The telecommunications giant says the move follows concerns from subscribers and a landmark Supreme Court of Canada ruling last month.
Rogers received almost 175,000 requests for customer information from government and police agencies last year.
The company says it responded to name and address requests — which totalled 87,856 last year — so police would not issue a warrant to the wrong person.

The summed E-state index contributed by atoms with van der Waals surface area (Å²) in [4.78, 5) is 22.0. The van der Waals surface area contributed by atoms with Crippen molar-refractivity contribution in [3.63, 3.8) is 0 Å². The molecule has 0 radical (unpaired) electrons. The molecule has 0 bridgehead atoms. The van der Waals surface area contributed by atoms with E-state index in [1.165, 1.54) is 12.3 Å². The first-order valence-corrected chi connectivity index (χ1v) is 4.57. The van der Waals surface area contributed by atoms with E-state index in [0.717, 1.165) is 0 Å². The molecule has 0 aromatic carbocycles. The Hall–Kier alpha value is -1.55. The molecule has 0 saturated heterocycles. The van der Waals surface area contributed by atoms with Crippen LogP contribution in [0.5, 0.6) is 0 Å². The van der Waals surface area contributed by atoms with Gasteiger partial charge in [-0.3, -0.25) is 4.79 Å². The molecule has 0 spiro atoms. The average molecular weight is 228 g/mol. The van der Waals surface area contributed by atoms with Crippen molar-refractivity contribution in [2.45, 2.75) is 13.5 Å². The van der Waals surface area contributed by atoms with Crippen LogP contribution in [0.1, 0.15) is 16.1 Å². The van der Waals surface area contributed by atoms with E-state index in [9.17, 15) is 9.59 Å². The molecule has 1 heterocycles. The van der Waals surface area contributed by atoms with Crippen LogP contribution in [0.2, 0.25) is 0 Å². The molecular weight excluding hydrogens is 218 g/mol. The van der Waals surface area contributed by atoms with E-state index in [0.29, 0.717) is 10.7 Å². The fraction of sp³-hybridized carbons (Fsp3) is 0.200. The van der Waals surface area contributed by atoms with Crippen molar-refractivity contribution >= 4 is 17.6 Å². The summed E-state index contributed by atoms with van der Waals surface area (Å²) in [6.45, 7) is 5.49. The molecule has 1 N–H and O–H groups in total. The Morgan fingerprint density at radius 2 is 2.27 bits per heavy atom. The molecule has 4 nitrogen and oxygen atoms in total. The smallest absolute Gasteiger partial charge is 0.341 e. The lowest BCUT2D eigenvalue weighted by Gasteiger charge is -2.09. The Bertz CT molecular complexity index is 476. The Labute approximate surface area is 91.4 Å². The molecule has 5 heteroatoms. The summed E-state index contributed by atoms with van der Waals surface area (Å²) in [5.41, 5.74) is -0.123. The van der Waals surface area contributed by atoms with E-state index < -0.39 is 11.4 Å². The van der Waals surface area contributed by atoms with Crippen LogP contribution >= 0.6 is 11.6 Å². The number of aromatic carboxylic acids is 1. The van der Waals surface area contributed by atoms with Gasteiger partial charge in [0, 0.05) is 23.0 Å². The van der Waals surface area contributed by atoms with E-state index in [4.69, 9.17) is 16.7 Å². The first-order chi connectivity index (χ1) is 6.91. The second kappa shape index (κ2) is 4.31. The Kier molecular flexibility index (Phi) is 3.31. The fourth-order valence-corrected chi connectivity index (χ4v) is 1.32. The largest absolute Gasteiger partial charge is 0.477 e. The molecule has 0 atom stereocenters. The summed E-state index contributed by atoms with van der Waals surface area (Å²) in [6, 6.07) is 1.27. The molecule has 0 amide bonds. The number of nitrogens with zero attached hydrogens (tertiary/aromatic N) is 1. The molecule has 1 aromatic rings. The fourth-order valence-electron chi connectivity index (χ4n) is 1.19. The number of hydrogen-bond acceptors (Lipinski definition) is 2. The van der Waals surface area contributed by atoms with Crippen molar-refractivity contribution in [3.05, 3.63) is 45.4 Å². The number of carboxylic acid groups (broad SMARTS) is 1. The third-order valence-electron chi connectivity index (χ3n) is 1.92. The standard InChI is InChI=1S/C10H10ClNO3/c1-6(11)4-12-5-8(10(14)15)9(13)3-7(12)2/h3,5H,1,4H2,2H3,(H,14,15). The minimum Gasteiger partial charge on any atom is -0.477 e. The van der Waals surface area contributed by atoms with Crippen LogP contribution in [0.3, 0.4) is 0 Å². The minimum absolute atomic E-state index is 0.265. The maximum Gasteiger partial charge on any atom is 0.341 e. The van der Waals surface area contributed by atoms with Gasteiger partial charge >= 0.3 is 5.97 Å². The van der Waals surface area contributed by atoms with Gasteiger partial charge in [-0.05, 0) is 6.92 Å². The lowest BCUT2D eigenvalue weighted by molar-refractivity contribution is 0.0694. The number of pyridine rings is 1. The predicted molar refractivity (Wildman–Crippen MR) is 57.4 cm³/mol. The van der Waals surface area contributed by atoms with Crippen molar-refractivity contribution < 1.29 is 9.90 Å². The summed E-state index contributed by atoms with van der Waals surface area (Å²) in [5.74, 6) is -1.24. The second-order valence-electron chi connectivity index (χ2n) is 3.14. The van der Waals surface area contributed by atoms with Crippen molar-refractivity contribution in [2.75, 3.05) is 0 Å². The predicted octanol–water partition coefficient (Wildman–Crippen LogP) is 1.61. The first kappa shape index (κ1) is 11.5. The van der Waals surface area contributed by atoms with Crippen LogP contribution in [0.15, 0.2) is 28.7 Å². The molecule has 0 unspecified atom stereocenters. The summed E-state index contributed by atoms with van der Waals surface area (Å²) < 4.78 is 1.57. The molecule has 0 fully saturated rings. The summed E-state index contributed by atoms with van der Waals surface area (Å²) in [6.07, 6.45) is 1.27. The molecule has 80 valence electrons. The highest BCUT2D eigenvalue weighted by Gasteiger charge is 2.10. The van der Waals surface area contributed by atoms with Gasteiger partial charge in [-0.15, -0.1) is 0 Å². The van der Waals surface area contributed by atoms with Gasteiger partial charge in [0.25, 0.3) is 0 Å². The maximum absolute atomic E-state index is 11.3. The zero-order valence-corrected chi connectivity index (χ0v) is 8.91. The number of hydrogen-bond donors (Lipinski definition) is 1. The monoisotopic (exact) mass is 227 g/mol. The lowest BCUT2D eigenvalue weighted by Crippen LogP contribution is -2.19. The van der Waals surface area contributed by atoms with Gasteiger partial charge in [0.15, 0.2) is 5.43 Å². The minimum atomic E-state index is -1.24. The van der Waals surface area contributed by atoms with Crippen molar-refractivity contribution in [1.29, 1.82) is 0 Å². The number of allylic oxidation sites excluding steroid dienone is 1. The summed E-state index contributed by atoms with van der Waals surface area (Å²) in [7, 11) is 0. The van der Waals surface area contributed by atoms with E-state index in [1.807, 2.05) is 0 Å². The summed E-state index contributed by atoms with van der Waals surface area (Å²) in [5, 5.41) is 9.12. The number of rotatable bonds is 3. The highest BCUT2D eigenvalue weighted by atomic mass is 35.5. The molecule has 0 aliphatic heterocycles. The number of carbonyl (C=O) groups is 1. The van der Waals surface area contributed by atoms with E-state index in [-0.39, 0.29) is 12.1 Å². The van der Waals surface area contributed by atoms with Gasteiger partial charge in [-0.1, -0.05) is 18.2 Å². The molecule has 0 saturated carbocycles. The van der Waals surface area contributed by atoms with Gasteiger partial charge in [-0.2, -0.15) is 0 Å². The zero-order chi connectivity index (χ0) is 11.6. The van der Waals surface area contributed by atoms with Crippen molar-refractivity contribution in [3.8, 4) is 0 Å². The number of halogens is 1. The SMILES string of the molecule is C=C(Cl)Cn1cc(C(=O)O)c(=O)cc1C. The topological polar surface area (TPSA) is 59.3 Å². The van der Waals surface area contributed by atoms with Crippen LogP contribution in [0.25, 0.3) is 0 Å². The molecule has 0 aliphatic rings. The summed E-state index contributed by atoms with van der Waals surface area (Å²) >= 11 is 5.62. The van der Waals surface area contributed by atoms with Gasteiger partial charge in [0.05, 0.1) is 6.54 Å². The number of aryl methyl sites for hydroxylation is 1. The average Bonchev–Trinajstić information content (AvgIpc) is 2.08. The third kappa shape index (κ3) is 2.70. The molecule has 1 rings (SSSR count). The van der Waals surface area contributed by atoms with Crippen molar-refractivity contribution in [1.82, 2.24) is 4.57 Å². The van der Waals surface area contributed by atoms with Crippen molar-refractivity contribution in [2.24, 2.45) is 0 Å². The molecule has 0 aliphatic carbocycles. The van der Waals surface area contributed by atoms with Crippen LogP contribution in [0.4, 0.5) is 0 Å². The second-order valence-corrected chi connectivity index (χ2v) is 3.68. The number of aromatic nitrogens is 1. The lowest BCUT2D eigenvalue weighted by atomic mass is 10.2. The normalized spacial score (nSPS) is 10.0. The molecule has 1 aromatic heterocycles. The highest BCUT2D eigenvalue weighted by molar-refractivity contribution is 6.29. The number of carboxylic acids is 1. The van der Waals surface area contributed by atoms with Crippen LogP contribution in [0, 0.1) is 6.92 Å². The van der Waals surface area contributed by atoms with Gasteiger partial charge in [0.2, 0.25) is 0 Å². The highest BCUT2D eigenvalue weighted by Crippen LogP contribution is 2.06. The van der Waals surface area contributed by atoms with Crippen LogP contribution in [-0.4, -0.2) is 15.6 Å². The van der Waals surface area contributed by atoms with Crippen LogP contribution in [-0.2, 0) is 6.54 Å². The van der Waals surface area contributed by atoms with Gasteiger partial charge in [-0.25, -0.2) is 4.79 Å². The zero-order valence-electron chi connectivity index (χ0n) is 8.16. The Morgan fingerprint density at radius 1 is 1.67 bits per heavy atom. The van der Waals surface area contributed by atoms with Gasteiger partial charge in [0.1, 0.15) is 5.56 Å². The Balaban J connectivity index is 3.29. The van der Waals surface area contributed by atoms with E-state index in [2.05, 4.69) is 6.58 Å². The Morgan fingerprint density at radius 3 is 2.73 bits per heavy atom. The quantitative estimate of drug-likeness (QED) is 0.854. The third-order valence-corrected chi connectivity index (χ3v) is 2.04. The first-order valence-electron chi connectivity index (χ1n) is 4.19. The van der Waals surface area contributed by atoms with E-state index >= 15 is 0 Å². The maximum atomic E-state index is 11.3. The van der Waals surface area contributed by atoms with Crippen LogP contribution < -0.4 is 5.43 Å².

Rogers says the new policy of requiring a warrant even for such basic requests will be better for its customers, and that law enforcement will still be able to protect the public.
It adds that police would not need a warrant to get basic subscriber information in life-threatening emergencies.
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